Author Topic: Frazier Museum J P Beck pix  (Read 21339 times)

Offline ptk1126

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Frazier Museum J P Beck pix
« on: June 05, 2009, 02:04:25 AM »
As discussed under the topic Another Washington Beck, I had the opportunity to measure and photograph the
J P Beck rifle at the Frazier Museum in Louisville.

First of all the Dimensions. Please excuse the poor drawings.














If anyone would like to see closeups of other details, let me know.

All the best
Paul










Offline VP

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Re: Frazier Museum J P Beck pix
« Reply #1 on: June 05, 2009, 04:19:13 AM »
I for one would love to see additional photos. They are great especially when you have the dimensions to work with it. I for one say post all you have.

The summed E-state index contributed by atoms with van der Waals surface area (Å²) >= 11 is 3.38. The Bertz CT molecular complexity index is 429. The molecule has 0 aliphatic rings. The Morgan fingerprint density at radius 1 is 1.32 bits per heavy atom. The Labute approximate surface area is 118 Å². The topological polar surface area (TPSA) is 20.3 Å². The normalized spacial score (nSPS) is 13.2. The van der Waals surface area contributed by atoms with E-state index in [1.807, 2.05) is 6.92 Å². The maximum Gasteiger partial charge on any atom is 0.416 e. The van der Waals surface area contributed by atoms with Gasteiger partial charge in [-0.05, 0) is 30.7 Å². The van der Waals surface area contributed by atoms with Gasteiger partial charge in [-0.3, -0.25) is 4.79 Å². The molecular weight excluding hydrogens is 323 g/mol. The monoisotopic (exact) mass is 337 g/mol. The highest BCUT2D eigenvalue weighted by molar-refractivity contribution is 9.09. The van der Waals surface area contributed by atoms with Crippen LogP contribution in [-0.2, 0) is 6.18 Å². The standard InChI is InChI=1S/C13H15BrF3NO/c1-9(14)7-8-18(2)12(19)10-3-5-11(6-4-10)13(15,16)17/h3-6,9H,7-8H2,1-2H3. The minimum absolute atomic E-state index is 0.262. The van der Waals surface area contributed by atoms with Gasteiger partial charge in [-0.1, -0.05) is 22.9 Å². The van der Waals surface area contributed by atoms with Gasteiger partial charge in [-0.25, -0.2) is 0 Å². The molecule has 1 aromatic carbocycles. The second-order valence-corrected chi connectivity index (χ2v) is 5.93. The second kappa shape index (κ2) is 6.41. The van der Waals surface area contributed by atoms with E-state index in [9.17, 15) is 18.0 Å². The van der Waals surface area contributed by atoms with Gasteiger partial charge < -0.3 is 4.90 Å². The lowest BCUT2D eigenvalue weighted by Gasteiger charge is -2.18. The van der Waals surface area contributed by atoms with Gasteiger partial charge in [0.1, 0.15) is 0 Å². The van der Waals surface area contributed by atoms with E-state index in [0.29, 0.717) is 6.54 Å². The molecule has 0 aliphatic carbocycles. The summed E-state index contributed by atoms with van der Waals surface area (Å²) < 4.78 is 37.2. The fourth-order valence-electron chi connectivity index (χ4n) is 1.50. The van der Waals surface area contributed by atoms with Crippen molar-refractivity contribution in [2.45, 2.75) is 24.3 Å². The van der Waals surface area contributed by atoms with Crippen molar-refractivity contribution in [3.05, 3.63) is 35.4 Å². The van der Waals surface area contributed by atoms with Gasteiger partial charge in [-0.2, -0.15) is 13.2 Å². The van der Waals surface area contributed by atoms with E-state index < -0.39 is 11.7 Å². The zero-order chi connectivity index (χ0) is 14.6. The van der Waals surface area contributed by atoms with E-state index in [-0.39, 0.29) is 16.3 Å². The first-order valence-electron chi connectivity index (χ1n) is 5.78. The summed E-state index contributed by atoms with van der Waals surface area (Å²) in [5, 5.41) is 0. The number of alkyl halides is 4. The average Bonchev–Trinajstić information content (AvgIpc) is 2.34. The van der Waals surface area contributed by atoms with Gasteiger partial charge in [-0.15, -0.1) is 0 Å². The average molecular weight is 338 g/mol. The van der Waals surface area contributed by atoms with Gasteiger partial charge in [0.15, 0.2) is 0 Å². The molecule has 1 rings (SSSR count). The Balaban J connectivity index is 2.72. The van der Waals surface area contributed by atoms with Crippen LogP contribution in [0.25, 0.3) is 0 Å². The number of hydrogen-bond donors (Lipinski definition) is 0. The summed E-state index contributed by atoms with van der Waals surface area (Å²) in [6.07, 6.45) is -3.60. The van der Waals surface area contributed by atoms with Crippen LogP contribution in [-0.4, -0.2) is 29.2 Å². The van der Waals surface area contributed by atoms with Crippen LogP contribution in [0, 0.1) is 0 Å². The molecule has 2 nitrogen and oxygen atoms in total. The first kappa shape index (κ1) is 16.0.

Offline mr. no gold

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Re: Frazier Museum J P Beck pix
« Reply #2 on: June 05, 2009, 05:32:13 AM »
Great photos Paul! Thank you for hanging them up on the wall where we can all see them.
This is a really good, and early, wood box Beck. I haven't had the opportunity to see it before, so am glad for the opportunity. It is easily a 1780s, or earlier, piece whether it has ties to GW or not. Thanks again.
Dick

Offline B Shipman

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Re: Frazier Museum J P Beck pix
« Reply #3 on: June 05, 2009, 07:33:42 AM »
I love these wood box Becks.  I've built a number and don't get tired of them. Very cool tang and carving.

Offline longcruise

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Re: Frazier Museum J P Beck pix